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The Hands-Off Evaluation- Consciousness

Consciousness & Behavior

The first step in the neurological examination should focus on evaluating the animal’s state of consciousness, awareness of its environment, and attitude to being handled.  

Disturbances of state of consciousness are classified in order of severity as depression or obtundation (drowsiness), stupor (semicoma), and coma.  Stupor and coma represent both a state of unconsciousness.  While a stuporous animal can be roused by a painful stimulus, a comatose animal will fail to respond to any environmental stimuli, including pain.  As a rule, altered states of consciousness relate to either a diffuse lesion or widespread multifocal lesions of both cerebral hemispheres or a focal lesion affecting the ascending reticular activating system (ARAS) of the brainstem.  The latter functions to arouse the cerebral cortex and maintain the state of wakefulness.  Acute coma usually results from extensive brainstem lesions, intoxications or a metabolic disorder.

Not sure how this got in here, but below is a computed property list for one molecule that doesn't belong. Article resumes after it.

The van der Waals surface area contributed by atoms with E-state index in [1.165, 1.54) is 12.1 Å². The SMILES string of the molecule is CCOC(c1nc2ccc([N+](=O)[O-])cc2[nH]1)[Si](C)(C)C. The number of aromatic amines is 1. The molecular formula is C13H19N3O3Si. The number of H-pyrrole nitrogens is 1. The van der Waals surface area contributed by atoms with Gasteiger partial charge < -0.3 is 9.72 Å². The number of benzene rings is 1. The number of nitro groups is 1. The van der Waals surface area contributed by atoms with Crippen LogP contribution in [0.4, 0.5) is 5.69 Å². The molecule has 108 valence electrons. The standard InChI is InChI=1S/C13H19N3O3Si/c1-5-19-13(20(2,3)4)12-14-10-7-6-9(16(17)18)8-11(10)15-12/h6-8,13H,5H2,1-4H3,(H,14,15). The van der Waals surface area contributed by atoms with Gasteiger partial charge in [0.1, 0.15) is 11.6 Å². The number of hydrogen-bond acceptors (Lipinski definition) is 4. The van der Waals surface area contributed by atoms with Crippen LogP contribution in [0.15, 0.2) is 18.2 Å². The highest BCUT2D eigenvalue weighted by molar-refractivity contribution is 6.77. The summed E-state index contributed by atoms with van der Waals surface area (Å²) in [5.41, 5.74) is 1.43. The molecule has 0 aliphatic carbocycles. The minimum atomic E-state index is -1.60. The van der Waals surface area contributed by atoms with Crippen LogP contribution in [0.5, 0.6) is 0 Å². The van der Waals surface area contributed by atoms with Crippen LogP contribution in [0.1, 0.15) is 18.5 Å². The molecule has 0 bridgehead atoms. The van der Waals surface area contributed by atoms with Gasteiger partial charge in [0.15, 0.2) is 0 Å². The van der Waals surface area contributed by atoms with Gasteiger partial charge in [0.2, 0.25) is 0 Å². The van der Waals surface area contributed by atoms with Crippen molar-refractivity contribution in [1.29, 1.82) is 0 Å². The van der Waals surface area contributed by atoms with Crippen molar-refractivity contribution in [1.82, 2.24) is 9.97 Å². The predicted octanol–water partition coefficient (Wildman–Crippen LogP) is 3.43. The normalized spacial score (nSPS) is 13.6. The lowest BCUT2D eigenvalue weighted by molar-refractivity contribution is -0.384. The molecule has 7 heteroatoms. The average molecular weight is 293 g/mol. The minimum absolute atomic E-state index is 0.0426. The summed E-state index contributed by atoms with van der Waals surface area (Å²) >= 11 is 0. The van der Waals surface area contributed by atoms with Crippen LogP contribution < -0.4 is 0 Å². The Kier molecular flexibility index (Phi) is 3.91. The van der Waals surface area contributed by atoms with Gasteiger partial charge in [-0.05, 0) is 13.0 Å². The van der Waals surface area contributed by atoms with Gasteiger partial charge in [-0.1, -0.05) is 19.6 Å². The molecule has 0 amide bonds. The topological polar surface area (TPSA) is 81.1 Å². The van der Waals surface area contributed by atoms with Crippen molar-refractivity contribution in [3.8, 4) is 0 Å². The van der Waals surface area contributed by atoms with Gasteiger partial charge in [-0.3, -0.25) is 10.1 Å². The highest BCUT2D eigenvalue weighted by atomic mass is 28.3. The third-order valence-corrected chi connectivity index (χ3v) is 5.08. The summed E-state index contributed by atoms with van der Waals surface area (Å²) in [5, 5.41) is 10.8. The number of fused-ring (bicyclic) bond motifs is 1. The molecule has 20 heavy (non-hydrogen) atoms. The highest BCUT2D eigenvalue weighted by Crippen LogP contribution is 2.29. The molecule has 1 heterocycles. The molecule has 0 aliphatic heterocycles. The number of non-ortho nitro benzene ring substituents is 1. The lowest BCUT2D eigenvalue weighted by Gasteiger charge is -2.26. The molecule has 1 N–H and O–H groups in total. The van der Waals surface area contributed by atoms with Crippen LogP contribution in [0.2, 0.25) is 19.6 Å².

Common changes in the level of awareness and behaviour include disorientation, aggression, vocalizing, circling, compulsive walking, or head pressing.  Alterations in the patient's level of awareness and behaviour reflect disturbances in the ARAS and limbic system components of the cerebrum or rostral brainstem. 

Note in this dog that there is a marked decrease in the level of awareness and consciousness with an associated confused mental state.

Circling can be caused by lesions in the vestibular system as well as an asymmetrical or focal lesion in the forebrain.  Tight circles are usually but not exclusively associated with a brainstem disorder or a vestibular disorder, while wide circles are often associated with a forebrain lesion. 

With vestibular disease, circling is associated with other signs of vestibular involvement (head tilt, nystagmus, strabismus, and/or falling) and usually ipsilateral to the lesion (except eventually with lesion affecting the caudal cerebellar peduncle, fastigial nucleus and flocculonodular lobes of the cerebellum).  Circling is usually toward the side of a focal or asymmetrical forebrain lesion. 

Hemi-neglect syndrome, also known as hemi-inattention syndrome, refers to an abnormal behaviour in which an animal with structural forebrain disease ignores sensory input from one-half of its environment (e.g. eating out of one-half of the bowl, turning in the wrong direction in response to sound).  This hemineglect syndrome often indicates a thalamic lesion on the side contralateral to the side being ignored by the animal.  

Note that this cat only eats out of the right side of the bowl while it ignores the left side, suggestive of a right-sided forebrain disease.

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